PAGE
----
135. Narratives in Cardiology: Underrepresentation in Clinical Trials & Guidelines with Dr. Clyde Yancy – Illinois Chapter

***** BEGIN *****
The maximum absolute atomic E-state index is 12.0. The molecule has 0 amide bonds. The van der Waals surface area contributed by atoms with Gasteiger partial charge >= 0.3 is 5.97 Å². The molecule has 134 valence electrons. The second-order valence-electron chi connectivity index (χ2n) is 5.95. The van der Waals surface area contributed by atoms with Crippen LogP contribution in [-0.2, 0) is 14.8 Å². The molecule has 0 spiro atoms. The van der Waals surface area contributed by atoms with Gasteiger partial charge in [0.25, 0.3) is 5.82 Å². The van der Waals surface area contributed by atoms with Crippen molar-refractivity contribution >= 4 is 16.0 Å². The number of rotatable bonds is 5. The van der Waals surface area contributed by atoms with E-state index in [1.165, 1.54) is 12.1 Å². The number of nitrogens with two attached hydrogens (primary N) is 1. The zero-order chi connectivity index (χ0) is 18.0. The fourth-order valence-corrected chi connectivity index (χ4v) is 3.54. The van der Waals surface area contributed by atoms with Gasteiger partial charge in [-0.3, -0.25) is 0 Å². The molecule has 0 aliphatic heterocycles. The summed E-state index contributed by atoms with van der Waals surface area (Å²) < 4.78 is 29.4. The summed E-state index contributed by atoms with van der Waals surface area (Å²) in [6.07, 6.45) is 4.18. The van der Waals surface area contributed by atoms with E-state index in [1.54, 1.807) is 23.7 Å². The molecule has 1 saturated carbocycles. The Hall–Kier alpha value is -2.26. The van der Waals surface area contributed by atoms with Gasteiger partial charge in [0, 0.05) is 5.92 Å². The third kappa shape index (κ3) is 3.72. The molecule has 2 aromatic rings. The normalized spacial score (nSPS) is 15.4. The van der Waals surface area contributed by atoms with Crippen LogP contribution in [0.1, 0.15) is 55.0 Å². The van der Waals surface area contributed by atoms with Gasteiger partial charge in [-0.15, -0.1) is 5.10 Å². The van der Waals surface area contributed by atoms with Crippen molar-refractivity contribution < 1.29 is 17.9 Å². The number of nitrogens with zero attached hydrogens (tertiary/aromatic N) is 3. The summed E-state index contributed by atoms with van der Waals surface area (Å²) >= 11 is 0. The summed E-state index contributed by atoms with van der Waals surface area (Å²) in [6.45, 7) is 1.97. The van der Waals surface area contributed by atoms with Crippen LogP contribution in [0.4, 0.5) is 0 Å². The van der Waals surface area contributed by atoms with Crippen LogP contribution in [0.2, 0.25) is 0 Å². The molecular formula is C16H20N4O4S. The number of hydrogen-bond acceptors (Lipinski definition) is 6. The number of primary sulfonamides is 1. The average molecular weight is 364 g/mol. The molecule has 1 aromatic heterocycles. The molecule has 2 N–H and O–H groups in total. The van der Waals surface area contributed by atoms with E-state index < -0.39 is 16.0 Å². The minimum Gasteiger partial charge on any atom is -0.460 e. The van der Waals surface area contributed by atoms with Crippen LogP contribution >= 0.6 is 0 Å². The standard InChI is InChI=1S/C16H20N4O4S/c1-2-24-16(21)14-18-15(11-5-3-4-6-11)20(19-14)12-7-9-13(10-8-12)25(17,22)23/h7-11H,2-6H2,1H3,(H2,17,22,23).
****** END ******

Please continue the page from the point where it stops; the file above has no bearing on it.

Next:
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CardioNerds (Amit Goyal and Daniel Ambinder), Dr. Victoria Thomas (Cardionerds Ambassador, Vanderbilt University Medical Center), and Dr. Quentin Youmans, cardiology fellow at Northwestern Medicine Bluhm Cardiovascular Institute, join Dr. Clyde Yancy, Vice Dean for Diversity and Inclusion and Chief of Cardiology in the Department of Medicine at Northwestern for an important discussion about underrepresentation in clinical trials and guidelines. This episode was recorded during a live event hosted by the ACC Illinois Chapter. Listen in to hear why diversity matters in clinical trials, how we can recruit more minorities in representation in CV trials and so much more! Stay tuned for a message by chapter Governor, Dr. Annabelle Volgman. The PA-ACC & CardioNerds Narratives in Cardiology is a multimedia educational series jointly developed by the Pennsylvania Chapter ACC, the ACC Fellows in Training Section, and the CardioNerds Platform with the goal to promote diversity, equity, and inclusion in cardiology. In this series, we host inspiring faculty and fellows from various ACC chapters to discuss their areas of expertise and their individual narratives. Join us for these captivating conversations as we celebrate our differences and share our joy for practicing cardiovascular medicine. We thank our project mentors Dr. Katie Berlacher and Dr. Nosheen Reza. Audio editing by CardioNerds Academy Intern, Dr. Gurleen Kaur. Video Version • Notes • References • Production Team Claim free CME just for enjoying this episode! There are no relevant disclosures for this episode. The PA-ACC & CardioNerds Narratives in Cardiology PageCardioNerds Episode PageCardioNerds AcademyCardionerds Healy Honor Roll CardioNerds Journal ClubSubscribe to The Heartbeat Newsletter!Check out CardioNerds SWAG!Become a CardioNerds Patron! Video version https://youtu.be/5gGqWysdCT0 Show notes 1. Why does diversity matter in clinical trials? Having clinical trial enrollment being representative of the general population in which we practice is essential for the generalizability of the trial results.Representative populations matter so we can say to patients, “yes, there were patients that think like you and look like you in the trial.” We can confidently tell them how patients within the trial have done. This is important when we are trying to narrow health disparities to provide confidence and comfort to our patients.Advocacy for health equity is important but not enough. We need data or evidence to support why a change in our behaviors and clinical practice is needed. An evidence base that reflects and includes all our patients is key to bridging health disparities.In medicine, the case for diversity also includes to better serve diverse patients, to promote health equity, to provide diverse mentors at all levels, to bring different points of view to debates and problem solving, to better engage our communities, and to include investigators with a broad range of perspectives in their scholarly activities. (1) 2. How do we recruit more minorities in representation in cardiovascular trials? We need more advocates for diversity in trials in the room when the conversations about trial designs are being made. This is why diversity of leadership is important.There needs to be an intentional approach for every clinical trial to recruit people that are likely to be candidates for enrollment.Stop asking patients to come “downtown” but instead go to their town or their communities. Meet them where they are.Always make sure you are providing some additional advantage or opportunity for the patients you have recruited into your trials. Don’t make it a one-way street. Allow patients to feel that they are getting the best care and generate trust with them.To gain trust, try to get a sense of what is happening in your patient’s life. Find 2-3 minutes to ask them to give a mini biography of their lives.

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